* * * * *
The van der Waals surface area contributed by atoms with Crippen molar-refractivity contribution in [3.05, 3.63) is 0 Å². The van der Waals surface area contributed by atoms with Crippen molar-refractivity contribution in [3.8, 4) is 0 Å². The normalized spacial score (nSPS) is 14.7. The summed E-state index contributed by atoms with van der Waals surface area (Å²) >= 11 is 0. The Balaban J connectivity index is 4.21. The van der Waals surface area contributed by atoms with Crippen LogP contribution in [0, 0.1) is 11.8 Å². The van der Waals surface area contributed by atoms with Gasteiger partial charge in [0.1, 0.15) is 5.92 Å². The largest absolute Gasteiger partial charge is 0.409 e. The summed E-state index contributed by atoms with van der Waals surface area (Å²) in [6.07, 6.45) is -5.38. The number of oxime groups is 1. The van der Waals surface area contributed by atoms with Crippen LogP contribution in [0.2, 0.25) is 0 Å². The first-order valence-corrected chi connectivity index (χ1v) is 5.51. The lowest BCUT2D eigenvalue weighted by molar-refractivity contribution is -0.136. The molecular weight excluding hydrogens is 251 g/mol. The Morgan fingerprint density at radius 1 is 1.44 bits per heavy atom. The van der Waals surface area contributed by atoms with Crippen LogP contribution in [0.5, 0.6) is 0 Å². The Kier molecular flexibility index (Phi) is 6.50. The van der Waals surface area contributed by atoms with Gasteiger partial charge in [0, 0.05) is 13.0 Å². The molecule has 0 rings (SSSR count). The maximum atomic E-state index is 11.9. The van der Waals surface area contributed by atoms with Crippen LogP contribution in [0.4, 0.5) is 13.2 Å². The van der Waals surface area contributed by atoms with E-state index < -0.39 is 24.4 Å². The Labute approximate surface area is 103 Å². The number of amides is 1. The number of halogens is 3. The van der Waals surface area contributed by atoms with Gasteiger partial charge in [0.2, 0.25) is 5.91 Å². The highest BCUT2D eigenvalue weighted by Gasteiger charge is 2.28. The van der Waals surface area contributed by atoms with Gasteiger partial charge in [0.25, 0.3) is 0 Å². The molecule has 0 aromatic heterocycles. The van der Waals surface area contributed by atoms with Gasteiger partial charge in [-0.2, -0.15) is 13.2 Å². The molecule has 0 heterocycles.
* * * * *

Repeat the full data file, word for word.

The van der Waals surface area contributed by atoms with Crippen molar-refractivity contribution in [3.05, 3.63) is 0 Å². The van der Waals surface area contributed by atoms with Crippen molar-refractivity contribution in [3.8, 4) is 0 Å². The normalized spacial score (nSPS) is 14.7. The summed E-state index contributed by atoms with van der Waals surface area (Å²) >= 11 is 0. The Balaban J connectivity index is 4.21. The van der Waals surface area contributed by atoms with Crippen LogP contribution in [0, 0.1) is 11.8 Å². The van der Waals surface area contributed by atoms with Gasteiger partial charge in [0.1, 0.15) is 5.92 Å². The largest absolute Gasteiger partial charge is 0.409 e. The summed E-state index contributed by atoms with van der Waals surface area (Å²) in [6.07, 6.45) is -5.38. The number of oxime groups is 1. The van der Waals surface area contributed by atoms with Crippen LogP contribution in [0.2, 0.25) is 0 Å². The first-order valence-corrected chi connectivity index (χ1v) is 5.51. The lowest BCUT2D eigenvalue weighted by molar-refractivity contribution is -0.136. The molecular weight excluding hydrogens is 251 g/mol. The Morgan fingerprint density at radius 1 is 1.44 bits per heavy atom. The van der Waals surface area contributed by atoms with Crippen LogP contribution in [0.5, 0.6) is 0 Å². The Kier molecular flexibility index (Phi) is 6.50. The van der Waals surface area contributed by atoms with Gasteiger partial charge in [0, 0.05) is 13.0 Å². The molecule has 0 rings (SSSR count). The maximum atomic E-state index is 11.9. The van der Waals surface area contributed by atoms with Crippen LogP contribution in [0.4, 0.5) is 13.2 Å². The van der Waals surface area contributed by atoms with E-state index < -0.39 is 24.4 Å². The Labute approximate surface area is 103 Å². The number of amides is 1. The number of halogens is 3. The van der Waals surface area contributed by atoms with Gasteiger partial charge in [0.2, 0.25) is 5.91 Å². The highest BCUT2D eigenvalue weighted by Gasteiger charge is 2.28. The van der Waals surface area contributed by atoms with Gasteiger partial charge in [0.25, 0.3) is 0 Å². The molecule has 0 aromatic heterocycles. The van der Waals surface area contributed by atoms with Gasteiger partial charge in [-0.2, -0.15) is 13.2 Å². The molecule has 0 heterocycles.